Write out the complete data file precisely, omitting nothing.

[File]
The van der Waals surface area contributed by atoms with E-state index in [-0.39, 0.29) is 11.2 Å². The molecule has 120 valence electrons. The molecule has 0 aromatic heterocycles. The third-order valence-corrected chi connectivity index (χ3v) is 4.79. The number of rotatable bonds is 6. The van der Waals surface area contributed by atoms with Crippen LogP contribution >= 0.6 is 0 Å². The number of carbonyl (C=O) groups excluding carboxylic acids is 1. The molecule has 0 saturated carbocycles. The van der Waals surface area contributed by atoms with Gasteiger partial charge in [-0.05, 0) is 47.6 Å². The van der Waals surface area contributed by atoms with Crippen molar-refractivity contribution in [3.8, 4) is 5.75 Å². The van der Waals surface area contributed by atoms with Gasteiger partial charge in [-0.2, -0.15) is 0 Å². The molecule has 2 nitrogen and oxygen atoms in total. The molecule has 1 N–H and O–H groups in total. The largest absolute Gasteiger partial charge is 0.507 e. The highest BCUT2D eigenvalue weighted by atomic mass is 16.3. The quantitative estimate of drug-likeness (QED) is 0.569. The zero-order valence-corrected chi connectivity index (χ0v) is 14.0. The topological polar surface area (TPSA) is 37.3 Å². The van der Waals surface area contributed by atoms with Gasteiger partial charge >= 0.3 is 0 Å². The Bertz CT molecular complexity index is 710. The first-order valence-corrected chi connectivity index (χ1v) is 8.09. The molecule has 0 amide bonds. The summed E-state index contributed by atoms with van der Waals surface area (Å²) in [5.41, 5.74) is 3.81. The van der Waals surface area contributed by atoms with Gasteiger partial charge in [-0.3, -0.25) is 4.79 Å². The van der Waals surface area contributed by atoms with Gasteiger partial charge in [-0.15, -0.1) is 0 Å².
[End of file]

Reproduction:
The van der Waals surface area contributed by atoms with E-state index in [-0.39, 0.29) is 11.2 Å². The molecule has 120 valence electrons. The molecule has 0 aromatic heterocycles. The third-order valence-corrected chi connectivity index (χ3v) is 4.79. The number of rotatable bonds is 6. The van der Waals surface area contributed by atoms with Crippen LogP contribution >= 0.6 is 0 Å². The number of carbonyl (C=O) groups excluding carboxylic acids is 1. The molecule has 0 saturated carbocycles. The van der Waals surface area contributed by atoms with Gasteiger partial charge in [-0.05, 0) is 47.6 Å². The van der Waals surface area contributed by atoms with Crippen molar-refractivity contribution in [3.8, 4) is 5.75 Å². The van der Waals surface area contributed by atoms with Gasteiger partial charge in [-0.2, -0.15) is 0 Å². The molecule has 2 nitrogen and oxygen atoms in total. The molecule has 1 N–H and O–H groups in total. The largest absolute Gasteiger partial charge is 0.507 e. The highest BCUT2D eigenvalue weighted by atomic mass is 16.3. The quantitative estimate of drug-likeness (QED) is 0.569. The zero-order valence-corrected chi connectivity index (χ0v) is 14.0. The topological polar surface area (TPSA) is 37.3 Å². The van der Waals surface area contributed by atoms with Gasteiger partial charge >= 0.3 is 0 Å². The Bertz CT molecular complexity index is 710. The first-order valence-corrected chi connectivity index (χ1v) is 8.09. The molecule has 0 amide bonds. The summed E-state index contributed by atoms with van der Waals surface area (Å²) in [5.41, 5.74) is 3.81. The van der Waals surface area contributed by atoms with Gasteiger partial charge in [-0.3, -0.25) is 4.79 Å². The van der Waals surface area contributed by atoms with Gasteiger partial charge in [-0.15, -0.1) is 0 Å².